La Hija de la Dolores. Got interested because of the name first, then because of the description, and we thought it would fit with everything we might consider eating. And it did! Especially with the artichokes it was amazing. It was quite dark pink, almost a light red, and it reminded us of the pale-red wine we had in Greece once and could never find again, not even at the same restaurant. It had the bitter  high note of a good Albariño. I can’t find any reference to it! Searching only gives it as the name of a play, which it may have been called after.
 Which sparked a nice discussion about what things can be called “bitter”, leading us to conclude that it’s about the same thing as deciding what colour is “blue” — that is, different people have different perception. I think artichokes are bitter, and asparagus for that matter, but for Spouse both lie outside that category. I may be a supertaster, but I’ve always heard that supertasters don’t like bitter and I do! (Not everything, but bitter vegetables, and most beer, and wines with a bitter note, sure)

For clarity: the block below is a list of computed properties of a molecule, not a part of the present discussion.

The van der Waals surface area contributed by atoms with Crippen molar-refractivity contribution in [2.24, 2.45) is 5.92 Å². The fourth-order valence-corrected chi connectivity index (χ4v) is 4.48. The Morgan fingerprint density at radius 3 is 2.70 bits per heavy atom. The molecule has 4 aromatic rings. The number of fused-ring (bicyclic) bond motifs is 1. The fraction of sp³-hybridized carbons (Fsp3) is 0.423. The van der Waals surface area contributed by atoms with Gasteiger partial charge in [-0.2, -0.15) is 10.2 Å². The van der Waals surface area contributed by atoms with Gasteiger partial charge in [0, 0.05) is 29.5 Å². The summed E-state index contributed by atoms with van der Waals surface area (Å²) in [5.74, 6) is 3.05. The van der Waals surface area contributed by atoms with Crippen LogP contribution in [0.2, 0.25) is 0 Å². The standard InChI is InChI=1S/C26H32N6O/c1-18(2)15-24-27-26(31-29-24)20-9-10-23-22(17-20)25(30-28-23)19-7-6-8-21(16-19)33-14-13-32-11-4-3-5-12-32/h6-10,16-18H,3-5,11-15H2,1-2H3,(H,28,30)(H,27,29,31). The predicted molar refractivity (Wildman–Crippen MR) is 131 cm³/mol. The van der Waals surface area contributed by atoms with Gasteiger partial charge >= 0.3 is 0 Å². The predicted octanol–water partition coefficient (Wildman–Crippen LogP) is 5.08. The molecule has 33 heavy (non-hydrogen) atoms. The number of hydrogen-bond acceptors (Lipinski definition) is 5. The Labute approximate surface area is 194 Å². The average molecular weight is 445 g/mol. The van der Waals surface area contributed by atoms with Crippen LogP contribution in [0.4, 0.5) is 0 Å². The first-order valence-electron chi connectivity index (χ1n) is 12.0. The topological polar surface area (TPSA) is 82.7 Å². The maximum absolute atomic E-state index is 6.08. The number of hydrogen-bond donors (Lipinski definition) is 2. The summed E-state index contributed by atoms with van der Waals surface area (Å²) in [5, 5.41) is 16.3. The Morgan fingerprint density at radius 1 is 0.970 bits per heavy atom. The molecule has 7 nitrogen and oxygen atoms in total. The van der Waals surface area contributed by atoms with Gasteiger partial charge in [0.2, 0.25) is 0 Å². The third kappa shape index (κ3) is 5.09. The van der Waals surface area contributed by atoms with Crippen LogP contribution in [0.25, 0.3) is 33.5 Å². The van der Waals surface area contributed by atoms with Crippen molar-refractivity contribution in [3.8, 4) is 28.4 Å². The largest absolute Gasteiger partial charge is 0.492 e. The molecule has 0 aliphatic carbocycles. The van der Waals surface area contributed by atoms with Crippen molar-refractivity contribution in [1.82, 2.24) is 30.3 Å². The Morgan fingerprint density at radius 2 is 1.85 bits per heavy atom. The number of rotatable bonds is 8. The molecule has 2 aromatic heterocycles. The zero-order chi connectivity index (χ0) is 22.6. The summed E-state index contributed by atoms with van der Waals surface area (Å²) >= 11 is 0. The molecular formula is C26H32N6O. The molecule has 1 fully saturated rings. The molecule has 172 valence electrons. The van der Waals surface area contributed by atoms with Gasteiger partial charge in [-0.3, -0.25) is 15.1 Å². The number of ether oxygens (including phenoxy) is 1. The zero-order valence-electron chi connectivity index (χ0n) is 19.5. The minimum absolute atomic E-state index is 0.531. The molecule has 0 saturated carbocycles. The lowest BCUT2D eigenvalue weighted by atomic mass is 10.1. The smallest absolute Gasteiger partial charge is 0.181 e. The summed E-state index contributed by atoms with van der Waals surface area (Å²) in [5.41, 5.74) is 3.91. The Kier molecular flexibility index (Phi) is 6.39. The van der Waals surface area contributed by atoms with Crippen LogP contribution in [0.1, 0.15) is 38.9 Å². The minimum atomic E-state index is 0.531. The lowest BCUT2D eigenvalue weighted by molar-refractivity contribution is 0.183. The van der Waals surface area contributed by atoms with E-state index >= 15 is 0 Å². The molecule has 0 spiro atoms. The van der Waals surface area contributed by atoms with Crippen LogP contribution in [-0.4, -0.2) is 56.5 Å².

Then dessert! Apparently it’s quite normal for people to share a dessert at Gat Blau, because we ordered only one dessert and got a spoon each, and across the aisle a mother and daughter were sharing a plate of hazelnut mousse and caramel ice cream. But this dessert was for me, and it was also amazing. Sheep cheese, apple, fennel, almond crisp, with smoked sheep yogurt (how?!). The only things that made it sweet at all were the apple and the moderate amount of sugar in the almond crisp. I had a glass of sweet wine with it that the waiter said was the most interesting on the list (after I’d said I liked PX and asked about the things I didn’t know): made of nothing but grapes but it absolutely tasted like cherries. And Spouse had a glass of Gewürztraminer “in the Hungarian way” that tried with some success to be Tokay: it smelt very interesting but tasted like ordinary pleasant sweet wine.